It is very much tied to my vintage lifestyle, as the main reason I got it was to be able to take the packages of clothing I’ve sold on Market Publique to the Post Office. We also love to eat local, so we joined a the Southside CSA. I ride my bike to pick up our veggies all the way from the Northside, and take my reusable bags in the basket with me.

Aesthetically, I love how my trike has recently become my signature accessory, it’s really fun! And the fact that we were able to get a vintage one is even better.

Vintage style seems to be having a moment right now. What do you attribute that to?

People are wanting to be more eco-friendly and sustainable without sacrificing style. Vintage achieves that, because you can get something fashionable and one-of-a-kind, that’s also eco-friendly. You’re not only reusing, but there’s less waste created when the fashion you buy is stylish but not necessarily trendy: you can wear your vintage season after season, since it won’t really go out of style, instead of buying things made in China that won’t last or will be out of fashion in a few months.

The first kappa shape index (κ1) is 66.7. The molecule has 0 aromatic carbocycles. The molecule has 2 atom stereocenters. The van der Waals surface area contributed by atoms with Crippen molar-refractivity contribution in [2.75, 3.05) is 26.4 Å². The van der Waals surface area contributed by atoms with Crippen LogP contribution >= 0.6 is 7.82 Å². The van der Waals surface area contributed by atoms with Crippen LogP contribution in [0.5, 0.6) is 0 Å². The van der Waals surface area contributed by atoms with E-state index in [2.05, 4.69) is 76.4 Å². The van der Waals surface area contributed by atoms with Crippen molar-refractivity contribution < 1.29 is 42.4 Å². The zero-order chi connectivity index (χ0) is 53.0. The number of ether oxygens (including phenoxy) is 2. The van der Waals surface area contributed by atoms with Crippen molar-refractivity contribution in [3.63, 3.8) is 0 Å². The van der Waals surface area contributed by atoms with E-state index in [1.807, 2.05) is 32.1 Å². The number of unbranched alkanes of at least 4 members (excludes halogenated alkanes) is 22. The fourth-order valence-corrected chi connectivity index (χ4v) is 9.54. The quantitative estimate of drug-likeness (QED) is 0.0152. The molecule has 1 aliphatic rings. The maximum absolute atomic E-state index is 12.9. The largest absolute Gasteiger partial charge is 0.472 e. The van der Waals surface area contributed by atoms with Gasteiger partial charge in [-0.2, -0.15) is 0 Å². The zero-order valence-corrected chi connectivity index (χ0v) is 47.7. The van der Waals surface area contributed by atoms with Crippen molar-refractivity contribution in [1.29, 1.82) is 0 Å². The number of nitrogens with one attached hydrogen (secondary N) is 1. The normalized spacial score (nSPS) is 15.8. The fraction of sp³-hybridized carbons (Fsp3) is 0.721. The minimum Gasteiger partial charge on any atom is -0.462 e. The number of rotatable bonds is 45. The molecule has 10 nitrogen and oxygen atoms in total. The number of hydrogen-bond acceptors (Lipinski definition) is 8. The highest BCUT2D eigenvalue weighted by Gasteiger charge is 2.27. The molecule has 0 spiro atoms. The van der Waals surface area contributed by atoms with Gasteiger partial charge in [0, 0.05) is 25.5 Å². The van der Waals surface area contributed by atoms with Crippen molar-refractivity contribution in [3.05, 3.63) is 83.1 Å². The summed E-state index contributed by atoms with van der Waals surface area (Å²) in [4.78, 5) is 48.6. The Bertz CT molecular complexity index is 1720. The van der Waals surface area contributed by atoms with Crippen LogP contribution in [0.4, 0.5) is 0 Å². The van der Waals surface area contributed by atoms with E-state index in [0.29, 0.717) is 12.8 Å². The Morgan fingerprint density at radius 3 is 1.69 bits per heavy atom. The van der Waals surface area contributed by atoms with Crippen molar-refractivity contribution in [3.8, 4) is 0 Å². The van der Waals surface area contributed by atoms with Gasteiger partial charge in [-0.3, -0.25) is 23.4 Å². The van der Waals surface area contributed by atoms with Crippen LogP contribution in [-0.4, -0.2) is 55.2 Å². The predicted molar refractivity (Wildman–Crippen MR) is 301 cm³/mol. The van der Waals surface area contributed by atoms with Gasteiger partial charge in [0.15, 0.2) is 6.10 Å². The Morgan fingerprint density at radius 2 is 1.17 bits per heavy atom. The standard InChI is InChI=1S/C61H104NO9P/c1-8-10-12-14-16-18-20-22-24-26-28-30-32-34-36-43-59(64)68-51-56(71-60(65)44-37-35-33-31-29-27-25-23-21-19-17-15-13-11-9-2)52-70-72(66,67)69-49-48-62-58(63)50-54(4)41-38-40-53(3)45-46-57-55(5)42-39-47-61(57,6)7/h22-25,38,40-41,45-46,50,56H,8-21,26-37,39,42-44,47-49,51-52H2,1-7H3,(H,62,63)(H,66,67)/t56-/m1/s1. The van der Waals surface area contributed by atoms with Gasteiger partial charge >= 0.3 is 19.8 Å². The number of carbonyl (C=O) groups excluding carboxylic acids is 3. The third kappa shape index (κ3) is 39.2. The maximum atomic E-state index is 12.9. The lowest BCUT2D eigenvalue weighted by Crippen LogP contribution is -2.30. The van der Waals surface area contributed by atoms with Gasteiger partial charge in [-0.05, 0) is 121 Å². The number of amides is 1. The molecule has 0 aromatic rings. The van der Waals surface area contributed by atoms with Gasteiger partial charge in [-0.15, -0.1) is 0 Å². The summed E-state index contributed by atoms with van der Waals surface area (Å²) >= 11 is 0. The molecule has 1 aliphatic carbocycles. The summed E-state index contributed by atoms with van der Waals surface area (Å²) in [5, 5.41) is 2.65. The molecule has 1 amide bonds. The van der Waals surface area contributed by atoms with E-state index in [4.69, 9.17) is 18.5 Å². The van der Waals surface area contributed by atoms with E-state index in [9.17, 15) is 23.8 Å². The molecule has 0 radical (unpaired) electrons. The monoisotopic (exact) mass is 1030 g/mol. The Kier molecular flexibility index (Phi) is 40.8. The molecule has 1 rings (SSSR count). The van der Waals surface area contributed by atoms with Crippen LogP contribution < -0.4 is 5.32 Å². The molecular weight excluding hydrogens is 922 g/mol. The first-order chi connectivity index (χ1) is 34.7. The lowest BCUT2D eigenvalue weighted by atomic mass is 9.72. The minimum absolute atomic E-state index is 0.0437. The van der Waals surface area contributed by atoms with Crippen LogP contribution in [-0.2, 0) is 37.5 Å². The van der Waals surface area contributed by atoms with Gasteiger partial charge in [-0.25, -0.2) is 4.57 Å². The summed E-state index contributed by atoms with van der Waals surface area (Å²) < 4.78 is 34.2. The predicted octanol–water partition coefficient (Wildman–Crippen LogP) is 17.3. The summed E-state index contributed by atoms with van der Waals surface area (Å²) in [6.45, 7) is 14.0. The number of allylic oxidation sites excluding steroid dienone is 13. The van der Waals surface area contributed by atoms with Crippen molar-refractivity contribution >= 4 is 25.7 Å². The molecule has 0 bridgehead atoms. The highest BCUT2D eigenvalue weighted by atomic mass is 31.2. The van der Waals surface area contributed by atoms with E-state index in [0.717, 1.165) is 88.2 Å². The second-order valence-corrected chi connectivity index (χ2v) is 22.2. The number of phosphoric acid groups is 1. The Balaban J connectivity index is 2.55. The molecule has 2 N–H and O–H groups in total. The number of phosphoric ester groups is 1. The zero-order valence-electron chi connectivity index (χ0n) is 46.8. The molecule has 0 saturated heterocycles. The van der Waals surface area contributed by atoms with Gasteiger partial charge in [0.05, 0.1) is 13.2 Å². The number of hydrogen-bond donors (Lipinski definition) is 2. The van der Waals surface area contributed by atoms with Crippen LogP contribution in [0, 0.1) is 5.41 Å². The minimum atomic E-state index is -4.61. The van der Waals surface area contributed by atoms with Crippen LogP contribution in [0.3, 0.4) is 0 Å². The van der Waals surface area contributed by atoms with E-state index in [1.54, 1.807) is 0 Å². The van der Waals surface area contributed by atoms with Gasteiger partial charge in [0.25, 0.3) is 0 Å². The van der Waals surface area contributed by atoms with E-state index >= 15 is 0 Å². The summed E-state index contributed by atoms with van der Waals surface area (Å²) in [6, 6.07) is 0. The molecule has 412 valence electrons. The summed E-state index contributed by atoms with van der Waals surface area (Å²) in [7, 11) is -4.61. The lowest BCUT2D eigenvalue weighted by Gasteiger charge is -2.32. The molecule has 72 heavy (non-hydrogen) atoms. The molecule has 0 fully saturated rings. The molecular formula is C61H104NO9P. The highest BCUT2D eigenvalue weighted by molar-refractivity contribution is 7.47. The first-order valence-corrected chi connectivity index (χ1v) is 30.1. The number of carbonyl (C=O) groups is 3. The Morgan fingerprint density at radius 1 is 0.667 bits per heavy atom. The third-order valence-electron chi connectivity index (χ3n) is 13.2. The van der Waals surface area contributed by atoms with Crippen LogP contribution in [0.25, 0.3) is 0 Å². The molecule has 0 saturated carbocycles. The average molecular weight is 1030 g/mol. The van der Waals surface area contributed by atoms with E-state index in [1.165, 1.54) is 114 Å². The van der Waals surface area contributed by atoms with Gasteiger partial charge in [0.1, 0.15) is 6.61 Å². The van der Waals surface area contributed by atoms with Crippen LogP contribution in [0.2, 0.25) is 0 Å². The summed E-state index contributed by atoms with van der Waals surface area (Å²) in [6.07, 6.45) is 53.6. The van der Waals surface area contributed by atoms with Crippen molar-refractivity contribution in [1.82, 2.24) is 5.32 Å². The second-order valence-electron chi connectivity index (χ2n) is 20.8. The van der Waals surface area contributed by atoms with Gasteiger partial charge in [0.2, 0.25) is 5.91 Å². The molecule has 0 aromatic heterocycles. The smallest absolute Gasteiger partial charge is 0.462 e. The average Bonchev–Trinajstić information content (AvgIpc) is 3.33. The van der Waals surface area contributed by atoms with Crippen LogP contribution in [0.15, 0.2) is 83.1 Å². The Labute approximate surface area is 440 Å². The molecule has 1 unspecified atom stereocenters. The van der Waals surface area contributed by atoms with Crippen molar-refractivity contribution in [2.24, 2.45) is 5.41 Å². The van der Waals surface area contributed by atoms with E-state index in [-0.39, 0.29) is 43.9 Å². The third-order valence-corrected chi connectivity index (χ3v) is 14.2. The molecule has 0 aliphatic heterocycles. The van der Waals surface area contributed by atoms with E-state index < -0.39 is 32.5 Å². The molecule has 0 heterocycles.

Plus, vintage tends to be a better value, as the quality is often higher than that of new items at an equal price point. If a dress has been around for more than 20 years, you know it will hold up for a few more years – unlike the new things that you wash once and get destroyed.

Pamela and her Topshop cruiser

Pamela and her Topshop cruiser via Chictopia contest

The online vintage shop you co-founded, Market Publique, is a huge success. Tell us about the concept.

Well thank you! I think we’ve had the success we’ve had because we solved a problem.